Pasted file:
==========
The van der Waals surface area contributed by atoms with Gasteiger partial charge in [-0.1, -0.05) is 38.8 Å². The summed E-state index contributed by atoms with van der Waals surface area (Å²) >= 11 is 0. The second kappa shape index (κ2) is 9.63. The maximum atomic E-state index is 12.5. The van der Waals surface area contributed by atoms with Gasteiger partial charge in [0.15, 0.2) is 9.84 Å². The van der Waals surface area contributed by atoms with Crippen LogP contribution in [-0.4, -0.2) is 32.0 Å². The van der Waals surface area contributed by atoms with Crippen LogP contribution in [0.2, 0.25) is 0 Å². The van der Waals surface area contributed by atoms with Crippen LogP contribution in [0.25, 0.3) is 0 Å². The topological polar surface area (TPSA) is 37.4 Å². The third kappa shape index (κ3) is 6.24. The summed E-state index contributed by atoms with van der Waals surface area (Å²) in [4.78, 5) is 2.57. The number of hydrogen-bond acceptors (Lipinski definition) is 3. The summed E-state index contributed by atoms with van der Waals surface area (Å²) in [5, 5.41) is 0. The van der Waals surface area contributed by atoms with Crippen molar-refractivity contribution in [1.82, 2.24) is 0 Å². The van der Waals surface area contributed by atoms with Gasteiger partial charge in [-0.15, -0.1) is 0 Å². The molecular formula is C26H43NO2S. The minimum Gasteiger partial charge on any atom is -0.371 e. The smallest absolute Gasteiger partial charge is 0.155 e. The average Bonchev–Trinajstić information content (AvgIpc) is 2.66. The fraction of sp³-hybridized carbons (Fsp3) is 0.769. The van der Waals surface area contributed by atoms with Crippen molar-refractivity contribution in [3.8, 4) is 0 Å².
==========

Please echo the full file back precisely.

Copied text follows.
The van der Waals surface area contributed by atoms with Gasteiger partial charge in [-0.1, -0.05) is 38.8 Å². The summed E-state index contributed by atoms with van der Waals surface area (Å²) >= 11 is 0. The second kappa shape index (κ2) is 9.63. The maximum atomic E-state index is 12.5. The van der Waals surface area contributed by atoms with Gasteiger partial charge in [0.15, 0.2) is 9.84 Å². The van der Waals surface area contributed by atoms with Crippen LogP contribution in [-0.4, -0.2) is 32.0 Å². The van der Waals surface area contributed by atoms with Crippen LogP contribution in [0.2, 0.25) is 0 Å². The van der Waals surface area contributed by atoms with Crippen LogP contribution in [0.25, 0.3) is 0 Å². The topological polar surface area (TPSA) is 37.4 Å². The third kappa shape index (κ3) is 6.24. The summed E-state index contributed by atoms with van der Waals surface area (Å²) in [4.78, 5) is 2.57. The number of hydrogen-bond acceptors (Lipinski definition) is 3. The summed E-state index contributed by atoms with van der Waals surface area (Å²) in [5, 5.41) is 0. The van der Waals surface area contributed by atoms with Crippen molar-refractivity contribution in [1.82, 2.24) is 0 Å². The van der Waals surface area contributed by atoms with Gasteiger partial charge in [-0.15, -0.1) is 0 Å². The molecular formula is C26H43NO2S. The minimum Gasteiger partial charge on any atom is -0.371 e. The smallest absolute Gasteiger partial charge is 0.155 e. The average Bonchev–Trinajstić information content (AvgIpc) is 2.66. The fraction of sp³-hybridized carbons (Fsp3) is 0.769. The van der Waals surface area contributed by atoms with Crippen molar-refractivity contribution in [3.8, 4) is 0 Å².